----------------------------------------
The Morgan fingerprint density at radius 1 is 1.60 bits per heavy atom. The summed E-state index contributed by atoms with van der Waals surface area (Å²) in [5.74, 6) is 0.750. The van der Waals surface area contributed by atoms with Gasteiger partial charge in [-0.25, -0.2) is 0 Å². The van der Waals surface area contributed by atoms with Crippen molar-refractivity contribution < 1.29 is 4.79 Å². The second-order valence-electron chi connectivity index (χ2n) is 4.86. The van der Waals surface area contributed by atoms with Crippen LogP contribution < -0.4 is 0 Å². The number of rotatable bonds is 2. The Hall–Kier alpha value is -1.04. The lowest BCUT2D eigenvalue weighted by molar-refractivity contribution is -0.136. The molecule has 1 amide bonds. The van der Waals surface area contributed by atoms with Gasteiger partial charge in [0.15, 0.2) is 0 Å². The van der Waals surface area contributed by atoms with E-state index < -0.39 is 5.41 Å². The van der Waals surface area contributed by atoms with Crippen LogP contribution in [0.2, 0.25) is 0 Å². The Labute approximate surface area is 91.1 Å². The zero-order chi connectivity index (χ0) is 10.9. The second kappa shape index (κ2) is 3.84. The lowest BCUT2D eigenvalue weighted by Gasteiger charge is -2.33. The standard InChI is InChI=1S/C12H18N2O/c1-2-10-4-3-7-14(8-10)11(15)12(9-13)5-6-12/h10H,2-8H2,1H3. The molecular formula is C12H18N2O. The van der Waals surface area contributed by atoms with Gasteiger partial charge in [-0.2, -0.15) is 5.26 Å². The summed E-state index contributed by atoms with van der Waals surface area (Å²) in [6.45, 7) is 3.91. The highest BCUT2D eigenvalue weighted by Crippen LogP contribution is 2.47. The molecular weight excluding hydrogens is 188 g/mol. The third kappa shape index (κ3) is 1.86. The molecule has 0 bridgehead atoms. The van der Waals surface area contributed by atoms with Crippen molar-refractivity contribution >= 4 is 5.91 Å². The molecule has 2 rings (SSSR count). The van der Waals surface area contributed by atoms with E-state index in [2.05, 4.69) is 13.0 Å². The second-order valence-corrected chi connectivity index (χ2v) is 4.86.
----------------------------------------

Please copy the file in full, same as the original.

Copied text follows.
The Morgan fingerprint density at radius 1 is 1.60 bits per heavy atom. The summed E-state index contributed by atoms with van der Waals surface area (Å²) in [5.74, 6) is 0.750. The van der Waals surface area contributed by atoms with Gasteiger partial charge in [-0.25, -0.2) is 0 Å². The van der Waals surface area contributed by atoms with Crippen molar-refractivity contribution < 1.29 is 4.79 Å². The second-order valence-electron chi connectivity index (χ2n) is 4.86. The van der Waals surface area contributed by atoms with Crippen LogP contribution < -0.4 is 0 Å². The number of rotatable bonds is 2. The Hall–Kier alpha value is -1.04. The lowest BCUT2D eigenvalue weighted by molar-refractivity contribution is -0.136. The molecule has 1 amide bonds. The van der Waals surface area contributed by atoms with Gasteiger partial charge in [0.15, 0.2) is 0 Å². The van der Waals surface area contributed by atoms with E-state index < -0.39 is 5.41 Å². The van der Waals surface area contributed by atoms with Crippen LogP contribution in [0.2, 0.25) is 0 Å². The Labute approximate surface area is 91.1 Å². The zero-order chi connectivity index (χ0) is 10.9. The second kappa shape index (κ2) is 3.84. The lowest BCUT2D eigenvalue weighted by Gasteiger charge is -2.33. The standard InChI is InChI=1S/C12H18N2O/c1-2-10-4-3-7-14(8-10)11(15)12(9-13)5-6-12/h10H,2-8H2,1H3. The molecular formula is C12H18N2O. The van der Waals surface area contributed by atoms with Gasteiger partial charge in [-0.2, -0.15) is 5.26 Å². The summed E-state index contributed by atoms with van der Waals surface area (Å²) in [6.45, 7) is 3.91. The highest BCUT2D eigenvalue weighted by Crippen LogP contribution is 2.47. The molecular weight excluding hydrogens is 188 g/mol. The third kappa shape index (κ3) is 1.86. The molecule has 0 bridgehead atoms. The van der Waals surface area contributed by atoms with Crippen molar-refractivity contribution >= 4 is 5.91 Å². The molecule has 2 rings (SSSR count). The van der Waals surface area contributed by atoms with E-state index in [2.05, 4.69) is 13.0 Å². The second-order valence-corrected chi connectivity index (χ2v) is 4.86.